Lentils and Lather

We recently reached out to Lentils and Lather, one of our most successful new host partners, to ask a few questions about Tap & Share, food poverty and their experiences over lockdown. After they noticed the "zero waste" movement spreading around the country from progressive areas such as Bristol, the good folks at Lentils & Lather quickly realised that there was a gap in their local market. Now, they aim to provide the people of Manchester with sustainable alternatives to mainstream supermarkets and to help people to reduce the amount of plastic waste that they produce.


How have customers reacted to your Tap & Share device?

We are very lucky because some of our customers donate things, like plants for example. We then offer these to other customers, who are very keen to support charities, for a donation. We want to utilise our business to do good things, such as supporting food banks and planting trees, and Tap & Share is a really easy way to generate donations off the back of people's good will.

What are your thoughts on the rising need for food banks, feeding programs and other similar services?Firstly, we are proud that the communities are coming together to support those in need. There are a lot of good people who show great compassion as well as citizenship. However, it's also very worrying that such charities are needed to address food inequality, especially in a wealthy nation such as the UK. Something is broken.


What are some personal or professional obstacles you have faced over lockdown?

Personal difficulties during the lockdown were definitely related to not having any contact with the people we are close to. We also missed things like getting away camping and hiking; we've always known that fresh air nature helps to maintain our mental wellbeing, so not being able to be out in the hills had had a negative impact.We also found it difficult to hear about the many people who ended up losing their jobs because of the lockdowns. We ended up employing a few people, but unfortunately there are many others out there.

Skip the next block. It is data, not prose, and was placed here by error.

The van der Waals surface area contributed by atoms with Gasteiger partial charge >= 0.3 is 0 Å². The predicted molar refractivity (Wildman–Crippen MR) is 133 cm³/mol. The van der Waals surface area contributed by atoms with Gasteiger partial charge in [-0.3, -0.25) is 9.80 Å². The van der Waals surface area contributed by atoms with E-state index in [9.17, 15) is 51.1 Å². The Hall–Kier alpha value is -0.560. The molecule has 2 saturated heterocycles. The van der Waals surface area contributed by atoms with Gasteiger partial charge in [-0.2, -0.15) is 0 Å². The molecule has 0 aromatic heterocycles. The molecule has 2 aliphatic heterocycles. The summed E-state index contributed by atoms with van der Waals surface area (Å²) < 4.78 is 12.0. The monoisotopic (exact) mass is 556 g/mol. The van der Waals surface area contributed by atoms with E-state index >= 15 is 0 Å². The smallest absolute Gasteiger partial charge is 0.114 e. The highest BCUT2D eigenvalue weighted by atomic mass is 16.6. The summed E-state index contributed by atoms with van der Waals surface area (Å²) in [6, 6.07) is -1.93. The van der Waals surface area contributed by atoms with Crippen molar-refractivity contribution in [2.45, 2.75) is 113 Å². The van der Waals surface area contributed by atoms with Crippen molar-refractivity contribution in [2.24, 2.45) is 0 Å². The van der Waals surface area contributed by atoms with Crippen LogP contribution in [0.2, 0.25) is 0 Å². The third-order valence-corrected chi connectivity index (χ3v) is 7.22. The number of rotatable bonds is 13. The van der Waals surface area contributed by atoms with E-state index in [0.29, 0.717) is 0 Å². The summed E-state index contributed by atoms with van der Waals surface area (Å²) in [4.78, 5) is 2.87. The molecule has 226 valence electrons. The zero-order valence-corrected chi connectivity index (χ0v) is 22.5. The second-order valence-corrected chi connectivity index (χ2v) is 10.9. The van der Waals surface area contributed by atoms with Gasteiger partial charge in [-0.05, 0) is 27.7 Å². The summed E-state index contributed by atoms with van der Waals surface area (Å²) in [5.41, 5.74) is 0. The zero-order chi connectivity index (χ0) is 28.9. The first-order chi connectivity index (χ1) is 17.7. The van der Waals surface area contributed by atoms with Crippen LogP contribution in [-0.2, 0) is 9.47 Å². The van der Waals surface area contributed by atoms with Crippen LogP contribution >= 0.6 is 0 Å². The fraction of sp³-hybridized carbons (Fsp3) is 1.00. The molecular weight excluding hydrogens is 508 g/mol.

Are there any products you'd like to share with our readers?

We have around 700 products in our shop, so choosing just a few is not easy. But if we must, we would like people to know about our small independent suppliers - we work with a few independent businesses as well as charities. You can buy a poetry book written by Danny Collins, who used to be homeless, or a photography/drawing book by local artists. 

We have beautiful jewellery, handmade cards, crochet bags, tasty cakes, vegan chocolates, or amazing bread made by local residents. In the autumn we'll be bringing back samosas, bhajis and doughnuts, which usually go down well. We sell funky backpacks made from recycled materials by Crackpacks or useful fabric items made by Mary Makes. 

Our organic and ethically sourced cashew nuts from Goa are a consistent high seller as well as all breakfasts, rice and snacks. We are so thankful for the continued support of host partners like Lentils and Lather. With their help we can continue raising funds for the charities fighting against food poverty every day.